Papua New Guinea's Prime Minister, Peter O'Neill, gave an address at the National Press Club in Canberra yesterday. The Prime Minister's address was a great opportunity to spur more awareness of Papua New Guinea, but the Prime Minister did not fully embrace it.
Prime Minister O'Neill's speech was clearly designed to promote a positive image of Papua New Guinea to a wider Australian audience, and reassure the audience at home, on the assumption there would be a television audience watching on ABCNews24 (also broadcast in PNG). But the ABC was covering Cardinal Pell's testimony from Rome and the Prime Minister was instead preaching to an expert audience, composed almost entirely of friends of Papua New Guinea including Australian business people with interests in the country, past and present Australian Government who have worked on PNG, academics and graduate students as well as his own cabinet colleagues.
O'Neill was frank about some of the more sensitive issues within the Australia-Papua New Guinea relationship, which was encouraging for those us trying to help improve awareness of Papua New Guinea in Australia. But the audience in the Press Club and were probably hoping for greater candour about the economic and social challenges facing the country.
The Prime Minister said he did not want to 'sugar-coat' the challenges posed by Papua New Guinea's budget crisis, but went on to do exactly that. He declared his Government was managing debt repayments, and in cutting spending had been careful to avoid having an impact on the delivery of essential services. But reports out of Papua New Guinea suggest otherwise. In discussing climate change, he referred to the devastating drought his country had faced over the last year and was pleased that his Government had been able to manage the response without seeking international help. Evidence on the ground, however, has shown that assistance is not reaching communities who need it most and many people have died from the impact (in an interview after his address O'Neill rejected reports of drought-related deaths).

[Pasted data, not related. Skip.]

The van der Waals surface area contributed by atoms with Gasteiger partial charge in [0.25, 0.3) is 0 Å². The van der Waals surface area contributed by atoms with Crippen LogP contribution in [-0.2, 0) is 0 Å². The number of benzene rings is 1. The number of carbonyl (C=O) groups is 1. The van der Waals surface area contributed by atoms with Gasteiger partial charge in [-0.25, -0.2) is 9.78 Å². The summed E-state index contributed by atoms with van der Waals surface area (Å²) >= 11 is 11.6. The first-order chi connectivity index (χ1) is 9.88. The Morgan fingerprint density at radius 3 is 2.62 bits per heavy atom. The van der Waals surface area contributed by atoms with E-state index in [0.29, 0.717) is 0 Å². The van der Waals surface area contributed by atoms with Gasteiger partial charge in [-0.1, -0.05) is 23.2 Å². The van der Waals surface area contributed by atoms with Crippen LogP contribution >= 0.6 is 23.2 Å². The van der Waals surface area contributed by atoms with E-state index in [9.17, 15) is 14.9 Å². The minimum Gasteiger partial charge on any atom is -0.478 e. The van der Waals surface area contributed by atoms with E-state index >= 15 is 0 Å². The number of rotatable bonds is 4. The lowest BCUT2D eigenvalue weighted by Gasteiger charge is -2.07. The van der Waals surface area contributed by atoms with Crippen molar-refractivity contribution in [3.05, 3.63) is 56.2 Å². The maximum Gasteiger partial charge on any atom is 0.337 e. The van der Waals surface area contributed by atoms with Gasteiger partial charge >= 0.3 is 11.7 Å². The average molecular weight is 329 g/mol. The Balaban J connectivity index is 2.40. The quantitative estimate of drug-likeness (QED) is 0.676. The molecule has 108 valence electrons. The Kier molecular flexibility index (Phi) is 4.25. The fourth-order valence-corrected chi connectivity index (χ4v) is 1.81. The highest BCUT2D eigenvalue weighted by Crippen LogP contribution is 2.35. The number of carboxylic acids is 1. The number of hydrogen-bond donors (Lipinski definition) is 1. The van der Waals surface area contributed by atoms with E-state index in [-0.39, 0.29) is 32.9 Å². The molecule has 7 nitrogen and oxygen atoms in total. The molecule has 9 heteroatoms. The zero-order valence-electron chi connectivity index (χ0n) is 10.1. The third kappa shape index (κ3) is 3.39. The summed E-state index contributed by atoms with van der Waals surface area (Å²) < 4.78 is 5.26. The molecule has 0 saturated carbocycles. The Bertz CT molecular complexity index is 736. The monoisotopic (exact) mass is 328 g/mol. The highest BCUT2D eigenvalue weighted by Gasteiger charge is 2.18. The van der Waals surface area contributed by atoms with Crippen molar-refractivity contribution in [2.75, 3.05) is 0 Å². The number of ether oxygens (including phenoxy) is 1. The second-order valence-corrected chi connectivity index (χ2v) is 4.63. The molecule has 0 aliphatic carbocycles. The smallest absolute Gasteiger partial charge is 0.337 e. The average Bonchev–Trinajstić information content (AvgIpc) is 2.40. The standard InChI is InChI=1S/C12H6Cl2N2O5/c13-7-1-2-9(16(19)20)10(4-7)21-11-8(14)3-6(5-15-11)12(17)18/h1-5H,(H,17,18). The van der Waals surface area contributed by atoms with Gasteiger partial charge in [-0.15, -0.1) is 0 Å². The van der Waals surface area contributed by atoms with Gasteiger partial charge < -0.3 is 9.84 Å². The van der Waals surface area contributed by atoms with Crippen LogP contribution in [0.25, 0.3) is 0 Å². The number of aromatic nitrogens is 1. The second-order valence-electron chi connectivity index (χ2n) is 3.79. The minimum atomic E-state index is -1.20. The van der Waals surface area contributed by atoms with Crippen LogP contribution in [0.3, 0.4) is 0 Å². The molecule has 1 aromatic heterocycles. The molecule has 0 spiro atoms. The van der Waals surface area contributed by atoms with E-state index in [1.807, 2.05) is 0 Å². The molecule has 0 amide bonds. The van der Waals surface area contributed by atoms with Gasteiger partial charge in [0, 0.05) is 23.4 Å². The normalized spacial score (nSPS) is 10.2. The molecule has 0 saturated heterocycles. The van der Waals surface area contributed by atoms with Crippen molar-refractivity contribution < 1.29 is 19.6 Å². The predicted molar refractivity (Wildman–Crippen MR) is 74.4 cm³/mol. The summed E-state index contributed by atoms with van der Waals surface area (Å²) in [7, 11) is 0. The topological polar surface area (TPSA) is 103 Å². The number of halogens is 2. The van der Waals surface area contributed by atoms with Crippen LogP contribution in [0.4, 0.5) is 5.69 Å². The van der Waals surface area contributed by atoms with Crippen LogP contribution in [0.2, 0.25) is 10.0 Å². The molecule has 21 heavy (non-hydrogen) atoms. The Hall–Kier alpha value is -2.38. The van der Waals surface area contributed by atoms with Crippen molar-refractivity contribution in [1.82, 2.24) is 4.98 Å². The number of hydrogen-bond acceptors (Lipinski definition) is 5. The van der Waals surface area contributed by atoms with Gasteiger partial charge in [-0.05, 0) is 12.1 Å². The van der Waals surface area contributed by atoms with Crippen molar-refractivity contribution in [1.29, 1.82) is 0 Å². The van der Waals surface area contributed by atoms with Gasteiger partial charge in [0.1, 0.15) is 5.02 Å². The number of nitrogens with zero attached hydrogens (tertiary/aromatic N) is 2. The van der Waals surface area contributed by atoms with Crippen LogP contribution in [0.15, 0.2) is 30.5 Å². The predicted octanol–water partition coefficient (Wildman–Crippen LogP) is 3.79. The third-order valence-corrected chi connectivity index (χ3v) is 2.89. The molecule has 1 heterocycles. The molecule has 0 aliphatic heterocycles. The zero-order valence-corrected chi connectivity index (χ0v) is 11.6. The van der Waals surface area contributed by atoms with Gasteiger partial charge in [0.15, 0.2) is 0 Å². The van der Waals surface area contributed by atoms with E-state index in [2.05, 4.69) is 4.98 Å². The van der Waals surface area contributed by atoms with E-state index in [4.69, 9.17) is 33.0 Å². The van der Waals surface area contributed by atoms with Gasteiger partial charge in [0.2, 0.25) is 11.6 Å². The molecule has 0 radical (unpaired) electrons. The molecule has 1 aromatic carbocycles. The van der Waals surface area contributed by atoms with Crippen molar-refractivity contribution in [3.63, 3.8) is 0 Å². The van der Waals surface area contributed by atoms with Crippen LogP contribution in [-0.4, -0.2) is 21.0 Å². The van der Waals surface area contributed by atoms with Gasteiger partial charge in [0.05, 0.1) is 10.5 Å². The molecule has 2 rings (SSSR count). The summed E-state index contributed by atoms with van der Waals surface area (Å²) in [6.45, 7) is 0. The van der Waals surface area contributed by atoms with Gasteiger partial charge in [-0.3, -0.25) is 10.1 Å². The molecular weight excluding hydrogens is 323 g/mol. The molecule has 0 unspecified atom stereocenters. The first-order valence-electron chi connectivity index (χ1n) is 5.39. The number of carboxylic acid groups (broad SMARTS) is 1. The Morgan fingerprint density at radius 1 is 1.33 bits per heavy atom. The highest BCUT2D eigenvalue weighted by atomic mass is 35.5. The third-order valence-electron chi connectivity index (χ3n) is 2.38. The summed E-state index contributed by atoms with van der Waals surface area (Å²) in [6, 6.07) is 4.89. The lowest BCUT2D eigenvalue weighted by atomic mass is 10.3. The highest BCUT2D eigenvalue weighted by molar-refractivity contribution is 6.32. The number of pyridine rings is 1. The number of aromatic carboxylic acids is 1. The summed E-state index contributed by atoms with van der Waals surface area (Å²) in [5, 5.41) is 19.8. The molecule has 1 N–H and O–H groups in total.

O'Neill was less than convincing in answering questions about his Government's response to appalling levels of violence against women. He called violence unacceptable, but by attributing family and sexual violence to 'tribal issues' and saying he was surprised his Government's own Lukautim Pikinini (Child Welfare) Act had yet to be certified and implemented, we were left with the impression that reducing violence was less than a top priority for him.
On the corruption allegations and outstanding arrest warrant against him, the Prime Minister argued that he had been targeted because he was doing his job, and claimed he had no knowledge of the letter approving fraudulent payments to Paraka Lawyers that is allegedly signed by him. He also said it was unlikely Papua New Guinean politicians and business people were transferring the proceeds of corruption to accounts in Australia, saying these people were not wealthy and there were rigorous rules in place preventing money laundering. However, Papua New Guinea is still on the Financial Action Task Force's gray list of countries with deficient anti-money laundering frameworks.
O'Neill was generally upbeat about Australia-Papua New Guinea relations, paying particular attention to the value of people-to-people relations. But on sensitive issues such as asylum seekers and aid advisers, he didn't do the Australian Government any favours. Unusually, he also expressed concerns about Australian market access for Papua New Guinea goods.
He labelled asylum seekers as a 'problem' his Government and the current Australian Government had 'inherited' from their predecessors. The establishment of the Manus detention centre was agreed between the Howard and Somare Governments. The current arrangement, however, is very much the responsibility of Prime Minister O'Neill, who negotiated a significant additional package of aid and attained remarkable leverage out of the deal. His argument that Papua New Guinea could not afford to resettle refugees and wanted the eventual closure of the Manus detention centre is not surprising, but will challenge the Australian Government's ongoing management of asylum seeker policy.
The Prime Minister said that he valued Australian aid but was sceptical about the outcomes of the aid program. He was keen to see closer alignment of aid with his Government's priorities and wanted fewer advisers (a new aid partnership between Australia and PNG is soon to be signed). But after announcing last year that he would ban foreign advisers, he told the Press Club audience that he wanted them to work for the PNG Government rather than foreign governments and 'no-one had been kicked out'. A small number of advisers have not returned to their posts as of January 2016.
Sean Dorney has made an excellent case in The Embarrassed Colonialist that Australians need to start learning more about Papua New Guinea. Prime Minister O'Neill's Government could do much more to capitalise on the goodwill (77% of Australians told the 2015 Lowy Institute Poll that Australia has a moral obligation to help PNG) that exists within Australia by being more open about the nature and scale of the challenges the country faces.
Photo courtesy of Flickr user The Commonwealth.